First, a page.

Saudi Arabia says deficit halved after lean years

Saudi Arabia says deficit halved after lean years
2 min read
13 August, 2017
Saudi Arabia says its austerity measures are paying off, as its annual budget deficit is cut in half thanks to lower government spending and higher oil prices.
Saudi Arabia trimmed the economic fat during its lean years [AFP]

Saudi Arabia says the annual budget deficit was halved in the first six months of this year, as oil prices stabilise and government spending cuts pay off.

Riyadh claims its budget deficit has been cut by 51 percent to 72 billion riyals ($19.2 billions) during the first six months of the 2017, and follows a raft of austerity measures

"This result reflects an improvement in the management of public finances as a result of economic reform introduced through Vision 2030," Saad al-Shahrani, a high-ranking finance ministry official told AFP

Riyadh has attempted to curb a growing government deficit which rocketed after oil prices plummeted in 2014 and government spending continued to escalate.

Saudi Arabia is shackled by a huge government workforce, generous benefits and subsidies for nationals, an expensive royal family, and huge military spending.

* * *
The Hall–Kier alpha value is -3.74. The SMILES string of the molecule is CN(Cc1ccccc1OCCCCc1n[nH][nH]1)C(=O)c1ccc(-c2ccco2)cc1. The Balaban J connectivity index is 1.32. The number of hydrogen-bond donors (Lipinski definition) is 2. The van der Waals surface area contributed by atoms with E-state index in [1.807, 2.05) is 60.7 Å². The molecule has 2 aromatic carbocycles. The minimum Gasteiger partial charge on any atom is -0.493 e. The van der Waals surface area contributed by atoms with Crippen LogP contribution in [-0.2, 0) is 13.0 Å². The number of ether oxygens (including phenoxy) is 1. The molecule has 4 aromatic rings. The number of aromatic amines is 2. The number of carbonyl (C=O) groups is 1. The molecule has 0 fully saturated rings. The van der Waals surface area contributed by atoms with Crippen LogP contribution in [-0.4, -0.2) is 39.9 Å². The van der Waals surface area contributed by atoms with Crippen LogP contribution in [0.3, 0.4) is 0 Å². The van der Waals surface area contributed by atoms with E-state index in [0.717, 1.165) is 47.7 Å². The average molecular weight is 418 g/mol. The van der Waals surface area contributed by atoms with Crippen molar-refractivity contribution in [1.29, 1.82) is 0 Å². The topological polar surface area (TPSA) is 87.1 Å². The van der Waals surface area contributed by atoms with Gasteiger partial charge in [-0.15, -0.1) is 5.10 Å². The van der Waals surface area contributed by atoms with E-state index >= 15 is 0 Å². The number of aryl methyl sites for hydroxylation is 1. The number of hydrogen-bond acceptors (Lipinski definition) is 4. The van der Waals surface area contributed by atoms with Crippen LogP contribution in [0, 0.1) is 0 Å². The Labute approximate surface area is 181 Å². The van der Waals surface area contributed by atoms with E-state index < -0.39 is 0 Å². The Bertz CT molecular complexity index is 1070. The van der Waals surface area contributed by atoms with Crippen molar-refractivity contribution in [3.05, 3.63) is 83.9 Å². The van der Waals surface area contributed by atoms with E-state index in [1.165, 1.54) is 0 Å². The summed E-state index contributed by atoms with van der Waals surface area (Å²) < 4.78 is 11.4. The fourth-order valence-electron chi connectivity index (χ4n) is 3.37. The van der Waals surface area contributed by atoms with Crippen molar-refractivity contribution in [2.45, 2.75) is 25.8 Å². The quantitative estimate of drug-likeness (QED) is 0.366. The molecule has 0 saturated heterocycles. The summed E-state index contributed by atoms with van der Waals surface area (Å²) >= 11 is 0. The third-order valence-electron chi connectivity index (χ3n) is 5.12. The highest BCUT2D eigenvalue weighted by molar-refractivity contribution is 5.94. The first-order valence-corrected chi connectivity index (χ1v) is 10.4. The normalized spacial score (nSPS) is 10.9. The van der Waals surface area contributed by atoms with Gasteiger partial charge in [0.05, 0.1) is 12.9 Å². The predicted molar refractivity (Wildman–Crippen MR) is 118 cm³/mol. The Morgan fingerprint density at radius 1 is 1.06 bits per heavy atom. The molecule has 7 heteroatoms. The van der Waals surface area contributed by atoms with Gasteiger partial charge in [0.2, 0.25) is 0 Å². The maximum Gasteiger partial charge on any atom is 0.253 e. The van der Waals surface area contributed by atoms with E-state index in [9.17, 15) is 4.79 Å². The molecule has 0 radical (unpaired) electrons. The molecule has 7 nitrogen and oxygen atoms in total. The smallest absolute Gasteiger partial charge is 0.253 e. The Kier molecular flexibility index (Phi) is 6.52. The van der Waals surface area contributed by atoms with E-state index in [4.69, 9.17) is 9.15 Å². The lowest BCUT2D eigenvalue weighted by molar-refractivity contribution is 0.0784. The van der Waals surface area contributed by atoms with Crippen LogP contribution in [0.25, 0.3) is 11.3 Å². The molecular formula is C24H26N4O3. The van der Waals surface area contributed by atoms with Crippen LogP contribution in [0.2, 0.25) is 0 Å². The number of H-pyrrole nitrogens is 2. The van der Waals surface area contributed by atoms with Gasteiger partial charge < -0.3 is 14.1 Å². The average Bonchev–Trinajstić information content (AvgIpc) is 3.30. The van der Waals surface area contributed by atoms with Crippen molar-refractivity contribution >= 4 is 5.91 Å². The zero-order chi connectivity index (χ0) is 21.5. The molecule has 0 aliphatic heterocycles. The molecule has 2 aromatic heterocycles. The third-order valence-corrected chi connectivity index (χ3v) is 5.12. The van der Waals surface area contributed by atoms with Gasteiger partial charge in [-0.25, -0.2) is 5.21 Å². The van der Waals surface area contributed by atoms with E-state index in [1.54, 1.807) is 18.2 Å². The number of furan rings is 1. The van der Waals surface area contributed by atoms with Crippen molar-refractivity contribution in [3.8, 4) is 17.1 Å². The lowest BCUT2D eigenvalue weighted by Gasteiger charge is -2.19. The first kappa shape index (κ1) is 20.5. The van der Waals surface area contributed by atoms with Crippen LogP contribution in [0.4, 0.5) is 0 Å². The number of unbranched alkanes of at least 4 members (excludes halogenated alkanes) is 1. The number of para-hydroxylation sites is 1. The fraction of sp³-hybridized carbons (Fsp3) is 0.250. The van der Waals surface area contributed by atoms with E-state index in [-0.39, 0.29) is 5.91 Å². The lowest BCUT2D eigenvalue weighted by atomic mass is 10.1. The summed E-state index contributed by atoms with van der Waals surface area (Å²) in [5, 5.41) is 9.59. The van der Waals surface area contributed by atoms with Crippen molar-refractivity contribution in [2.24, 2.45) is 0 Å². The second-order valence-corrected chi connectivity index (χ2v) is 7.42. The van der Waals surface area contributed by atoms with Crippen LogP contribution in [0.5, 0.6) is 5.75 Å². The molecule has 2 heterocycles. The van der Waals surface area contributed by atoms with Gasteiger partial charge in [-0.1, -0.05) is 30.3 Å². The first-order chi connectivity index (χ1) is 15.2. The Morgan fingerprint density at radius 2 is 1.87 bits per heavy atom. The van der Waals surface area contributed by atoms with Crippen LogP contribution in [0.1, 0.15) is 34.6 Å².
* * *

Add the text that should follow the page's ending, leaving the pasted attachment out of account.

In an effort to rein in the government's reliance on oil and gas receipts and to introduce new channels of funding, Riyadh unveiled Saudi Vision 2030 headed by Deputy Crown Prince Mohammed bin Salman.

In a bid to increase government tranparency, Saudi Arabia said it would begin issuing budget figures on a quarterly basis showing the country's deficit.

In December, Saudi Arabia projected a budget deficit of $53 billion for this year.

The deficit cut has been thanks to a 29 percent increase in revenues to 308 billion riyals ($82.1 billion)  and a two percent drop in government spending.

Along with other GCC countries, Saudi Arabia will introduce VAT in early 2018 for extra revenues.

It will also begin taxing foreigners working in the private sector and sell a five percent stake of state-owned oil company Aramco next year.

Yet is remains embroiled in an expensive war in Yemen and power struggle with regional rival Iran, which has seen a boost in military spending.

Saudi Arabia and the US reportedly agreed a $110 billion military deal.

Agencies contributed to this story.